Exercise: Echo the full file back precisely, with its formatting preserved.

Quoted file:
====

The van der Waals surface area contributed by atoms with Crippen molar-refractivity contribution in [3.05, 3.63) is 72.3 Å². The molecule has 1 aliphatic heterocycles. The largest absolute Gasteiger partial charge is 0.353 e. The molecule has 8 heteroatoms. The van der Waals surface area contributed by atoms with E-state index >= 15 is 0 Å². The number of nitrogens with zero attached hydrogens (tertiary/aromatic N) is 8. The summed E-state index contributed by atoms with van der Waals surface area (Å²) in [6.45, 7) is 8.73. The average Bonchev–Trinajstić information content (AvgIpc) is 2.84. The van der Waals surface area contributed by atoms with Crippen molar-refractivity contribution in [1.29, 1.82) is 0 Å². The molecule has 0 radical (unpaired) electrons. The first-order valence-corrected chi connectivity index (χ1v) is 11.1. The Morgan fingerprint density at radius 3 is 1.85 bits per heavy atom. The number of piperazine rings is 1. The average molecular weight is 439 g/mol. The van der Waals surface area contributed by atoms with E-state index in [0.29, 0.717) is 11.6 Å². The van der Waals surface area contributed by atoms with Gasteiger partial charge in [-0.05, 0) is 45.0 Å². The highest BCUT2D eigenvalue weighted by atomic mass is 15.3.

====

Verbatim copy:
The van der Waals surface area contributed by atoms with Crippen molar-refractivity contribution in [3.05, 3.63) is 72.3 Å². The molecule has 1 aliphatic heterocycles. The largest absolute Gasteiger partial charge is 0.353 e. The molecule has 8 heteroatoms. The van der Waals surface area contributed by atoms with E-state index >= 15 is 0 Å². The number of nitrogens with zero attached hydrogens (tertiary/aromatic N) is 8. The summed E-state index contributed by atoms with van der Waals surface area (Å²) in [6.45, 7) is 8.73. The average Bonchev–Trinajstić information content (AvgIpc) is 2.84. The van der Waals surface area contributed by atoms with Crippen molar-refractivity contribution in [1.29, 1.82) is 0 Å². The molecule has 0 radical (unpaired) electrons. The first-order valence-corrected chi connectivity index (χ1v) is 11.1. The Morgan fingerprint density at radius 3 is 1.85 bits per heavy atom. The number of piperazine rings is 1. The average molecular weight is 439 g/mol. The van der Waals surface area contributed by atoms with E-state index in [0.29, 0.717) is 11.6 Å². The van der Waals surface area contributed by atoms with Gasteiger partial charge in [-0.05, 0) is 45.0 Å². The highest BCUT2D eigenvalue weighted by atomic mass is 15.3.